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Searching for a coagulation abnormality is not normally undertaken in patients in whom thrombosis has an obvious other cause. For example, if the thrombosis is due to immobilisation after recent orthopedic surgery, it is unlikely that an underlying cause is found.
Conversely, although thrombosis itself may occur in any person, repeated (two or more) unprovoked episodes of thrombosis and unusual sites and types of thrombosis (e.g. Budd-Chiari syndrome) may point towards a coagulation disorder.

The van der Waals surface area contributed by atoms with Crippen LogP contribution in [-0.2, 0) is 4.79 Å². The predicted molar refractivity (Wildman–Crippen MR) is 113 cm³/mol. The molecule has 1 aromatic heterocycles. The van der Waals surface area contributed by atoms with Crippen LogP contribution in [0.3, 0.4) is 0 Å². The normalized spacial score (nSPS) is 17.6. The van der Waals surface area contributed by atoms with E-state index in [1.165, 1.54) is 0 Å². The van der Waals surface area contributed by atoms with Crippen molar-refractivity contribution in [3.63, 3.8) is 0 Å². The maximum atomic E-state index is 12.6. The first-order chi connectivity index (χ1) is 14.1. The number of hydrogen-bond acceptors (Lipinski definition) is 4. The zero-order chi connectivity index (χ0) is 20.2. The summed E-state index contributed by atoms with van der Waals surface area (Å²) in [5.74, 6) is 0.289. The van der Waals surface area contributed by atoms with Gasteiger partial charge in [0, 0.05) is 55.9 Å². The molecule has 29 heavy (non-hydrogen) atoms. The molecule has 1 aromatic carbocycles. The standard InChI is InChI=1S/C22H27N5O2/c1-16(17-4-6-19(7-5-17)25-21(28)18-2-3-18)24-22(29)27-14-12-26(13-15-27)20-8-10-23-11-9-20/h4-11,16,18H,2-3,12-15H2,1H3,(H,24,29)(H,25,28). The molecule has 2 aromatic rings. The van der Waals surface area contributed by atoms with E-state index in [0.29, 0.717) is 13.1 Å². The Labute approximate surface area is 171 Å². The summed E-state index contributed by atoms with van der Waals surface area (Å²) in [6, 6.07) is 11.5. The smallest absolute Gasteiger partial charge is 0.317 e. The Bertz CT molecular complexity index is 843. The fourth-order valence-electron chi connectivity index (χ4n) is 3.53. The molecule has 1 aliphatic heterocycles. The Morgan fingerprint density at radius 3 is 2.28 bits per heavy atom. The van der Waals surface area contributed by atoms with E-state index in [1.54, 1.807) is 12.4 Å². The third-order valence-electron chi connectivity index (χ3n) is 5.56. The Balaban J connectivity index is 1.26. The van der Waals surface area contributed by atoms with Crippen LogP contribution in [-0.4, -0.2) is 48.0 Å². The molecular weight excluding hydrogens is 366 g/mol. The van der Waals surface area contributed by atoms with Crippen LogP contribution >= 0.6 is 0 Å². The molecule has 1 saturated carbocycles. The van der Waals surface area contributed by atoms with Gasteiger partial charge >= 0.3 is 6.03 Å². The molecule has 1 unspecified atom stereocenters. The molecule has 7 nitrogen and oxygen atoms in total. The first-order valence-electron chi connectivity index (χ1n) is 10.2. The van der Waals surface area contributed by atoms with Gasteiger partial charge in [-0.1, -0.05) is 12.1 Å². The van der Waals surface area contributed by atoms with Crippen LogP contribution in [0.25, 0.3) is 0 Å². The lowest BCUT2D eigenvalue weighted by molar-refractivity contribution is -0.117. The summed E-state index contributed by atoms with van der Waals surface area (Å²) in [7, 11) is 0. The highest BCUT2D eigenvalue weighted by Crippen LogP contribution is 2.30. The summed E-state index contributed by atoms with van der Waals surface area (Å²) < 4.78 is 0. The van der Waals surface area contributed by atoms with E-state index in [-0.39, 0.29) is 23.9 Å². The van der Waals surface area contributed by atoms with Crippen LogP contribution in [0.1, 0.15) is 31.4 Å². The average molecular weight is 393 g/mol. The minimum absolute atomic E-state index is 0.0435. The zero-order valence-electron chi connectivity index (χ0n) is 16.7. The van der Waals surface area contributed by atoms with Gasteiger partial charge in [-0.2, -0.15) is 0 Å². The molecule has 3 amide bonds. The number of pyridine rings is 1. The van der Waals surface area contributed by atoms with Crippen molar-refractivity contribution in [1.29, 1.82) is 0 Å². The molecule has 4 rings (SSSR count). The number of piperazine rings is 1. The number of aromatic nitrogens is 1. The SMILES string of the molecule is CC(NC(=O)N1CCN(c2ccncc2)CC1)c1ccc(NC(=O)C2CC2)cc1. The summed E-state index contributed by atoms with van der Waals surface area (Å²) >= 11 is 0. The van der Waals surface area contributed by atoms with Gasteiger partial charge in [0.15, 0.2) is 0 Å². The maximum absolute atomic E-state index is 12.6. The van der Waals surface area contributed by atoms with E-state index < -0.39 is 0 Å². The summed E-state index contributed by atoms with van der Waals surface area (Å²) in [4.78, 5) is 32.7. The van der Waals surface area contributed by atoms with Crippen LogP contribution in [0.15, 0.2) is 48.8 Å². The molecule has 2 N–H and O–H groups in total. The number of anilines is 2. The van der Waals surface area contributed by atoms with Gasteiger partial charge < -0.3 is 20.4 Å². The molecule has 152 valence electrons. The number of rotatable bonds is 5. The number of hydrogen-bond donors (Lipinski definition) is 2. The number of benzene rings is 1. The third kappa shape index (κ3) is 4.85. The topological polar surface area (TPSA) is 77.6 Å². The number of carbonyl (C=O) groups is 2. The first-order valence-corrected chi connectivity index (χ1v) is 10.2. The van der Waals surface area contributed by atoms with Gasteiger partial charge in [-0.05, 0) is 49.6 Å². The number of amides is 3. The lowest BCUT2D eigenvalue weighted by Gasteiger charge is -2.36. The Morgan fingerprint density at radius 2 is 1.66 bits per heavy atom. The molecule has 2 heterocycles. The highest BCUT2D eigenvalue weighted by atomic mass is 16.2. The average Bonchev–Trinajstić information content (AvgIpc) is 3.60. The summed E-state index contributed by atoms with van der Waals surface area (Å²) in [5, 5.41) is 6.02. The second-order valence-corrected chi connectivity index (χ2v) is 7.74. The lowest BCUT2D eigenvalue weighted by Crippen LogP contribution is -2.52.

Thrombophilia can be classified in various forms.
Tests for thrombophilia include prothrombin time and INR, partial thromboplastin time, thrombin time, fibrinogen levels, antiphospholipid antibody levels (IgG- and IgM-anticardiolipin, dilute Russell viper venom time and lupus anticoagulant), protein C, protein S and antithrombin (both levels and activity), activated protein C resistance (APC resistance), factor V Leiden and prothrombin mutation. Many laboratories add on various other tests, depending on local policy and guidelines.
|This article is licensed under the GNU Free Documentation License. It uses material from the Wikipedia article "Thrombophilia". A list of authors is available in Wikipedia.|